The Palace of the Seminary of Lecce was built on the right side of Piazza Duomo by Bishop Michele Pignatelli, thanks to the contribution of many local nobles (1694). The project was entrusted to the great Lecce architect and sculptor Giuseppe Cino, who finished the work in 1709, under another bishop also called Pignatelli, Fabrizio, who was the creator of the expansion of the structure with the addition of the attic floor (1729).

From the porch cloister, it’s possible to access the second floor, now home to of the Diocesan Museum of Sacred Art – MuDAS, the Archiepiscopal Curia and the Diocesan Historical Archives.

On the ground floor, some rooms are devoted to the Gallery of Contemporary Sacred Art, the Higher Institute of Religious Sciences and the Innocenziana Library, named after the bishop of Lecce Antonio Pignatelli, pope with the name Innocent XII.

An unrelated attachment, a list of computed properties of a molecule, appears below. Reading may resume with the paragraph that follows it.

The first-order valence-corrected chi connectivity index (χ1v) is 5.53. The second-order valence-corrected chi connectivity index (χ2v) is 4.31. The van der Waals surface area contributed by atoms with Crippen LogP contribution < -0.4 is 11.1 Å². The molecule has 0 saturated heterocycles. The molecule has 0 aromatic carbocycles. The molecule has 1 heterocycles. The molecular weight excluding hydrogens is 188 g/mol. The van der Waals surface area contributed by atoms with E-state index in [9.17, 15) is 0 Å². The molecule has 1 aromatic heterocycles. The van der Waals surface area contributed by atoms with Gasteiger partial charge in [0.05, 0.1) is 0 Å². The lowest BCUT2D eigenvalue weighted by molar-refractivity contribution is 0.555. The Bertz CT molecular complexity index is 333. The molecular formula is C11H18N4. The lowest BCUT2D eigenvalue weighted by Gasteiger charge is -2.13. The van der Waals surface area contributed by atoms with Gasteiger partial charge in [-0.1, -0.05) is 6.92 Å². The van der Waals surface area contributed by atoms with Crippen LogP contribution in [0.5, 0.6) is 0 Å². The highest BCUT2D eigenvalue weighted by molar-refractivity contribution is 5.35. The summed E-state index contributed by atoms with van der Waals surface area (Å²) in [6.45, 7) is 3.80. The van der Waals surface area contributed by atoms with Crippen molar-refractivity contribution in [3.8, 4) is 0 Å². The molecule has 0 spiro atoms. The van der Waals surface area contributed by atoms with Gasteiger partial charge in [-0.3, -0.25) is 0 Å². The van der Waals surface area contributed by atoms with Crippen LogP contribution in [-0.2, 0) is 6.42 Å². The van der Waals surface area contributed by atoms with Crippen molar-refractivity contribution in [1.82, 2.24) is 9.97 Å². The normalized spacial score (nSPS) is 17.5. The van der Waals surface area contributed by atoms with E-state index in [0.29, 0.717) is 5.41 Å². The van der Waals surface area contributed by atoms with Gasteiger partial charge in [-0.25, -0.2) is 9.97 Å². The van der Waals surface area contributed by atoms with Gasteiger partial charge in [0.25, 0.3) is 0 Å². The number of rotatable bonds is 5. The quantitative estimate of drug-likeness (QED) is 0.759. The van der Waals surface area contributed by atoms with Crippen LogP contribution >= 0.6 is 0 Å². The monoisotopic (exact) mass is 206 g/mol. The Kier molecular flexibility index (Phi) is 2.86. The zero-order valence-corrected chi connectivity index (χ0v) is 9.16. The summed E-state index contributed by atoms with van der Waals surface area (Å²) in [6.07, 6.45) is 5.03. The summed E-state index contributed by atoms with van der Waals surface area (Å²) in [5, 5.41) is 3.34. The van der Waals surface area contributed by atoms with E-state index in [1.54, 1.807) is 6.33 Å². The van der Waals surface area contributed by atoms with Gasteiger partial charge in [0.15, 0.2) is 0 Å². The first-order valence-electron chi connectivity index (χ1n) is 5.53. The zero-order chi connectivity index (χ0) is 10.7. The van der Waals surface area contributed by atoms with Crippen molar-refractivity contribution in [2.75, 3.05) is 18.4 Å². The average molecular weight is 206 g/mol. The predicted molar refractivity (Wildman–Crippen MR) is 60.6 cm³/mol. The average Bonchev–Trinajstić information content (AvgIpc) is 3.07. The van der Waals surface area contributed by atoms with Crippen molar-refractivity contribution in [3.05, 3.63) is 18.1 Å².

Entering the beautiful cloister, the gaze converges at the center where, on a base of three steps, stands, elegant, a small well in Lecce stone, the work of Giuseppe Cino, likened to a refined basket of fruit. On the vera, with its peculiar oval shape, vegetable whorls alternate with water-related motifs, an obvious reminder of the well’s very function. Two small pillars from which angel heads and lush fruits and sprouts emerge support the arch decorated with festoons of fruit and cherubs. Above is a statue of St. Irene, the city’s ancient patron saint.